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Ethical/Psychosocial and Economical Issues

Sunday March 26, 2023 - 10:00 to 11:00

Room: Hill Country CD

207.1 Evaluation of the implementation of a ‘paediatric feasibility assessment for transplantation’ (pFAT) form in children and adolescents at Red Cross War Memorial Children’s Hospital (RCWMCH), Cape Town, SA

Award Winner

Adewale Elijah Adetunji, South Africa has been granted the TTS Scientific Congress Award

Adewale Elijah Adetunji, South Africa

Paediatric Renal Fellow
Red Cross War Memorial Children Hospital


Dr. Adetunji is from Nigeria. He obtained his medical degree at University of Ilorin and had his residency at Irrua Specialist Teaching Hospital, Edo State with Fellowship of West African College of Physicians in Paediatrics. Dr Adetunji has over 10 years of experience in Paediatrics with special interest in Paediatric nephrology. He is presently undergoing Subspecialty training in Paediatric Nephrology at Red Cross War Memorial Children Hospital/University of Cape Town, South Africa. He enjoys spending time with his family and traveling.


Evaluation of the implementation of a ‘paediatric feasibility assessment for transplantation’ (pFAT) form in children and adolescents at Red Cross War Memorial Children’s Hospital (RCWMCH), Cape Town, SA

Adewale Adetunji1, Priya Gajjar1, Valerie Luyckx1, Deveshni Reddy1, Peter Nourse1, Ashton Coetzee1, Nicole Collison1, Theresa Abdo1, Taryn Pienaar1, Christel Du Buisson2, Jonathan Buckley1, Brenda Morrow1, Mignon McCulloch1.

1Paediatric Nephrology, Red Cross War Memorial Children's Hospital, Cape Town, South Africa; 2Paediatric Nephrology, Tygerberg Hospital, Cape Town, South Africa

Introduction: Kidney transplantation, remains the treatment of choice for children with ESKD [1, 2], however success of pediatric transplantation depends on many factors. Kidneys are a scarce resource and should be allocated to those where success is likely [3]. Predicting success however is challenging. Experience of challenging cases with poor outcomes led to the development of the ‘Paediatric Feasibility Assessment for Transplantation’ (pFAT) form at RCWMCH in Cape Town, after critical evaluation of graft and patient survival over three decades. A more objective and transparent system with which to list patients for kidney transplantation was needed, to ensure consistency and equity in patient selection, and reduce moral distress among clinicians [4].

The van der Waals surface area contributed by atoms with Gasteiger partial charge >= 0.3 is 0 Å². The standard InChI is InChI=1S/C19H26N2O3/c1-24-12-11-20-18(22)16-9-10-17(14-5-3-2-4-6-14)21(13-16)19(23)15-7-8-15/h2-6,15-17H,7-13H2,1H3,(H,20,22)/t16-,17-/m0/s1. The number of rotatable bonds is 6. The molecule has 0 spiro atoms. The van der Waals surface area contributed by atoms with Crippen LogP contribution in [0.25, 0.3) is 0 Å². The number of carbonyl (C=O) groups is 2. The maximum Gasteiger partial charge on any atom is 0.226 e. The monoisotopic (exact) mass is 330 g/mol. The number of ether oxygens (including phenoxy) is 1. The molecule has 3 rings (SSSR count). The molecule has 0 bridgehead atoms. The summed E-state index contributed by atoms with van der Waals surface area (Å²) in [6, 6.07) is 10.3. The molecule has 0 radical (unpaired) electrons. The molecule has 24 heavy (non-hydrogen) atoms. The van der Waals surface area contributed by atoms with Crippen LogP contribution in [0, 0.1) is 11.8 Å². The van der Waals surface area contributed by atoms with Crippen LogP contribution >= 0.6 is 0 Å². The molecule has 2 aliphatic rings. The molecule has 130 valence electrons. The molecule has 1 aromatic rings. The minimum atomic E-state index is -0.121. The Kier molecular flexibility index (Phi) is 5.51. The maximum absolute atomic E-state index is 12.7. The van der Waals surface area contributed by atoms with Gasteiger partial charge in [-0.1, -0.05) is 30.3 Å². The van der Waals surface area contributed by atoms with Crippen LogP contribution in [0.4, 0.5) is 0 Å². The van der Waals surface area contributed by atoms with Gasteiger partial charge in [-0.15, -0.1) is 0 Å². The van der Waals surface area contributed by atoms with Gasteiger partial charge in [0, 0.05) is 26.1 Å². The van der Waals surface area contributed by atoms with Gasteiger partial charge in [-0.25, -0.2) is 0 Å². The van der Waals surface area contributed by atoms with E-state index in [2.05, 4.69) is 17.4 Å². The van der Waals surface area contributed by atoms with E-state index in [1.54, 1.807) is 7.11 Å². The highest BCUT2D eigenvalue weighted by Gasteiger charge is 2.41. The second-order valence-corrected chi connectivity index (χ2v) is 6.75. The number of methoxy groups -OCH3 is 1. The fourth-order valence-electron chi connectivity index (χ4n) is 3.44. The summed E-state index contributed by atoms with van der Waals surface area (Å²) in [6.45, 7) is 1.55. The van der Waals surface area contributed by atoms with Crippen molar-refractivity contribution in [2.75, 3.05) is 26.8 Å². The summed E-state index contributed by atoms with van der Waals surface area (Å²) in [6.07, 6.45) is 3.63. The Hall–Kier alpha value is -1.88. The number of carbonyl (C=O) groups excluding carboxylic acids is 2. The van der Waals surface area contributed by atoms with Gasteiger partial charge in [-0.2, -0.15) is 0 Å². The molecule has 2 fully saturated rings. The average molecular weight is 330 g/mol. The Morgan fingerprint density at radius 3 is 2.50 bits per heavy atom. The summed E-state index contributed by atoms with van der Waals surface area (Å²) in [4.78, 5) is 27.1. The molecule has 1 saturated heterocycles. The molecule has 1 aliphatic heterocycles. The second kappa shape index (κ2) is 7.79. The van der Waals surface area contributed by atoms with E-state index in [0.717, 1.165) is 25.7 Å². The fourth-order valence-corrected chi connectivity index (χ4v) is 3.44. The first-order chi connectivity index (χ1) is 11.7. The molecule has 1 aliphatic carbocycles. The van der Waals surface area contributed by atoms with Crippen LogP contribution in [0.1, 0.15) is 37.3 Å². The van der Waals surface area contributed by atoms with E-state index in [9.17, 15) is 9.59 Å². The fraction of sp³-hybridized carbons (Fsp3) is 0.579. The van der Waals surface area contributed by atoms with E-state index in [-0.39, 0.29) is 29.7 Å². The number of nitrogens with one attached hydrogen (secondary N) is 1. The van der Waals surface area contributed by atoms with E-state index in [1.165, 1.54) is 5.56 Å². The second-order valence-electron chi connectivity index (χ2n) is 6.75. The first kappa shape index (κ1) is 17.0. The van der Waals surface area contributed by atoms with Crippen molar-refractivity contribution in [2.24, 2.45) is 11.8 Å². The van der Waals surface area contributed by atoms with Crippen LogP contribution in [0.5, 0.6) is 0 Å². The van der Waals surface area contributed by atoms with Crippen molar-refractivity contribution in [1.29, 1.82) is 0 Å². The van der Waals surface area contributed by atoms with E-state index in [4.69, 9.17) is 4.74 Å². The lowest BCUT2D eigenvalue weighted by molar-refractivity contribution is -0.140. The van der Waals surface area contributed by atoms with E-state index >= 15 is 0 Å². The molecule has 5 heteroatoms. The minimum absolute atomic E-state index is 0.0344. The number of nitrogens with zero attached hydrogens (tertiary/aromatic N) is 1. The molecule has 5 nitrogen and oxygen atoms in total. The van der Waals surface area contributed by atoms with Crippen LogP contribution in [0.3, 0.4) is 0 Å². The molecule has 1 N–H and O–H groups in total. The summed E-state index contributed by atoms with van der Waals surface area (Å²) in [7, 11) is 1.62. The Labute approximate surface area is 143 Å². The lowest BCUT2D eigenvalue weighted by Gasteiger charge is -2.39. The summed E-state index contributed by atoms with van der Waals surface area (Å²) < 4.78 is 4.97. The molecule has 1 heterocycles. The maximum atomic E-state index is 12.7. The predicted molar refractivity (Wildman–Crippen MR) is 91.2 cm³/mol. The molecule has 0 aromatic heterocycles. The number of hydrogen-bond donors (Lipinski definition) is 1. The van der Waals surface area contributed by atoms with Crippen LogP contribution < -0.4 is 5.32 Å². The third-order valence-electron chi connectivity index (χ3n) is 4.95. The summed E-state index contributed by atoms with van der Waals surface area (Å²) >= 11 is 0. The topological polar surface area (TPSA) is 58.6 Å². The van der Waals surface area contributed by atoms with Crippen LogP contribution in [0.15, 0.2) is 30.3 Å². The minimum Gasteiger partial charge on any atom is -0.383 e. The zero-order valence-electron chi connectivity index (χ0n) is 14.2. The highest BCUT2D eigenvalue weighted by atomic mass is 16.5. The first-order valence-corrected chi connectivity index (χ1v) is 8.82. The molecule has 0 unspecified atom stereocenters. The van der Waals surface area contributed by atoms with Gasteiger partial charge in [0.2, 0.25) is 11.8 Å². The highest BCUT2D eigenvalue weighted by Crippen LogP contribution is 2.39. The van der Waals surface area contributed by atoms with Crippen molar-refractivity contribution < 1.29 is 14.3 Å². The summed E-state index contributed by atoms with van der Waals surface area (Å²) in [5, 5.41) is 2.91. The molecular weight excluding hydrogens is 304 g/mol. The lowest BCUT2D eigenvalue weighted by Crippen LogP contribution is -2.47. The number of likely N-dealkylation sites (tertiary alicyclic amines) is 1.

Objective: Evaluation of implementation of the (pFAT) form in all children evaluated for dialysis/kidney transplantation to identify factors most associated with listing/non-listing for transplantation, and to assess outcomes among those listed for transplantation
Methods: Anonymized data was extracted from the Paediatric Nephrology database of all patients <18years  evaluated for dialysis/transplantation with the pFAT form at RCWMCH from 2015 – 2021.
Results: 88 children were assessed using pFAT, 58 (65.9%) of whom were listed for dialysis/kidney transplant. Table 1 shows characteristics of the patients assessed.
Children not listed scored very low in social support, adherence, and caregiver concerns. Overall, a pFAT score of over 13/16 was associated with an acceptable 1-year graft survival.
Forty children been transplanted, 32 have completed 1 year follow-up.
Despite low 1 year graft survival of 84.4%(27/32) due to medical issues (2 graft vascular thrombosis, 1 Covid-19, 1 nephrotic recurrence, 1 acute rejection) no grafts were lost due to psychosocial issues. Of the children not listed, 46.7% (14/30) of children died of which 10 were within a year of assessment.
Conclusions: The pFAT form was useful in objectively assessing family and patient characteristics, facilitating a transparent evaluation process. The form clearly highlights factors most frequently leading to non-listing for dialysis/transplantation. This emphasises the urgent need to implement psychosocial support to address remediable factors such as adherence, to address socio-economic barriers such as poverty, medical insurance, and to provide more comprehensive social support. Among those transplanted, no grafts were lost due to psychosocial issues suggesting the current form is associated with successful transplantation. Future work is required to validate the utility of the form in independent populations under similar resource circumstances, and to refine the weights attributed to the various components of the score.


[1] McDonald SP, Craig JC. Long-term survival of children with end-stage renal disease. N Engl J Med. 2004;350 :2654-62.
[2] Fadare JO, Salako BL. Ethical issues in kidney transplantation–reflections from Nigeria. Transplant Research and Risk Management. 2010;2:87-91
[3] Batabyal P, Chapman JR, Wong G, Craig JC, Tong A. Clinical practice guidelines on wait-listing for kidney transplantation: consistent and equitable? Transplantation. 2012;94:703-13.
[4] Giacomini MK, Cook DJ, Streiner DL, Anand SS. Using practice guidelines to allocate medical technologies: an ethics framework. International Journal of Technology Assessment in Health Care. 2000;16:987-1002.

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